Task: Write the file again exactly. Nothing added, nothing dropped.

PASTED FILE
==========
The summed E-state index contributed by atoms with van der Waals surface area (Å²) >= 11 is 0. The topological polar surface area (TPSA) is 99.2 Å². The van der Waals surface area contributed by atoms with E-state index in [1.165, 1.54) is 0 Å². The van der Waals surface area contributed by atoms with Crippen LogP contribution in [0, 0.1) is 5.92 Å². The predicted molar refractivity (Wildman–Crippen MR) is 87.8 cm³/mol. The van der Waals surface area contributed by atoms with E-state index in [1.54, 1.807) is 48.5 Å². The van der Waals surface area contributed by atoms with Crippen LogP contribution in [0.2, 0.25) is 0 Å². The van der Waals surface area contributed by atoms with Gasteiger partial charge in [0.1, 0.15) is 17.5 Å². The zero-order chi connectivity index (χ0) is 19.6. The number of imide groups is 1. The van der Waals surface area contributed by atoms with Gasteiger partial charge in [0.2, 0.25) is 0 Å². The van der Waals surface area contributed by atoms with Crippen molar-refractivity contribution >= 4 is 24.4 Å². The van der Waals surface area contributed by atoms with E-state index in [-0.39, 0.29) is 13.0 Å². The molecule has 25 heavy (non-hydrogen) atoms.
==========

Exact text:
The summed E-state index contributed by atoms with van der Waals surface area (Å²) >= 11 is 0. The topological polar surface area (TPSA) is 99.2 Å². The van der Waals surface area contributed by atoms with E-state index in [1.165, 1.54) is 0 Å². The van der Waals surface area contributed by atoms with Crippen LogP contribution in [0, 0.1) is 5.92 Å². The predicted molar refractivity (Wildman–Crippen MR) is 87.8 cm³/mol. The van der Waals surface area contributed by atoms with E-state index in [1.54, 1.807) is 48.5 Å². The van der Waals surface area contributed by atoms with Crippen LogP contribution in [0.2, 0.25) is 0 Å². The van der Waals surface area contributed by atoms with Gasteiger partial charge in [0.1, 0.15) is 17.5 Å². The zero-order chi connectivity index (χ0) is 19.6. The number of imide groups is 1. The van der Waals surface area contributed by atoms with Gasteiger partial charge in [0.2, 0.25) is 0 Å². The van der Waals surface area contributed by atoms with Crippen molar-refractivity contribution >= 4 is 24.4 Å². The van der Waals surface area contributed by atoms with E-state index in [-0.39, 0.29) is 13.0 Å². The molecule has 25 heavy (non-hydrogen) atoms.